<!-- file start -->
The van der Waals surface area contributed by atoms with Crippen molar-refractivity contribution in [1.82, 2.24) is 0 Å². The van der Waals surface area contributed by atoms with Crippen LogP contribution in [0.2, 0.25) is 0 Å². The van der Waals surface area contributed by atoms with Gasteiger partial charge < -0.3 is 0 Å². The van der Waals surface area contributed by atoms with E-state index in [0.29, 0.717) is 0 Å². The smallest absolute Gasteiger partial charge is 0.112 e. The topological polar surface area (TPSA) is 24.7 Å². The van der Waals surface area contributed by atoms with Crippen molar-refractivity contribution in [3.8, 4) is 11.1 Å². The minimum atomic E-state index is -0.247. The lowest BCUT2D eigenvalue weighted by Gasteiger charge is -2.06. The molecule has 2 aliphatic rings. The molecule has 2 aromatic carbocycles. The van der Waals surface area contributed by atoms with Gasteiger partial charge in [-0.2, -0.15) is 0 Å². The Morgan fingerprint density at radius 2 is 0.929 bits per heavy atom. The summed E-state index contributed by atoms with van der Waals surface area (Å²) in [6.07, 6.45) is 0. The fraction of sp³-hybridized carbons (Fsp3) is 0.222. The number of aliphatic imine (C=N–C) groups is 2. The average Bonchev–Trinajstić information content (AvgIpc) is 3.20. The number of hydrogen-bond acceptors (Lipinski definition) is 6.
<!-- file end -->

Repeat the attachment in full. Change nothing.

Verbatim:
The van der Waals surface area contributed by atoms with Crippen molar-refractivity contribution in [1.82, 2.24) is 0 Å². The van der Waals surface area contributed by atoms with Crippen LogP contribution in [0.2, 0.25) is 0 Å². The van der Waals surface area contributed by atoms with Gasteiger partial charge < -0.3 is 0 Å². The van der Waals surface area contributed by atoms with E-state index in [0.29, 0.717) is 0 Å². The smallest absolute Gasteiger partial charge is 0.112 e. The topological polar surface area (TPSA) is 24.7 Å². The van der Waals surface area contributed by atoms with Crippen molar-refractivity contribution in [3.8, 4) is 11.1 Å². The minimum atomic E-state index is -0.247. The lowest BCUT2D eigenvalue weighted by Gasteiger charge is -2.06. The molecule has 2 aliphatic rings. The molecule has 2 aromatic carbocycles. The van der Waals surface area contributed by atoms with Gasteiger partial charge in [-0.2, -0.15) is 0 Å². The Morgan fingerprint density at radius 2 is 0.929 bits per heavy atom. The summed E-state index contributed by atoms with van der Waals surface area (Å²) in [6.07, 6.45) is 0. The fraction of sp³-hybridized carbons (Fsp3) is 0.222. The number of aliphatic imine (C=N–C) groups is 2. The average Bonchev–Trinajstić information content (AvgIpc) is 3.20. The number of hydrogen-bond acceptors (Lipinski definition) is 6.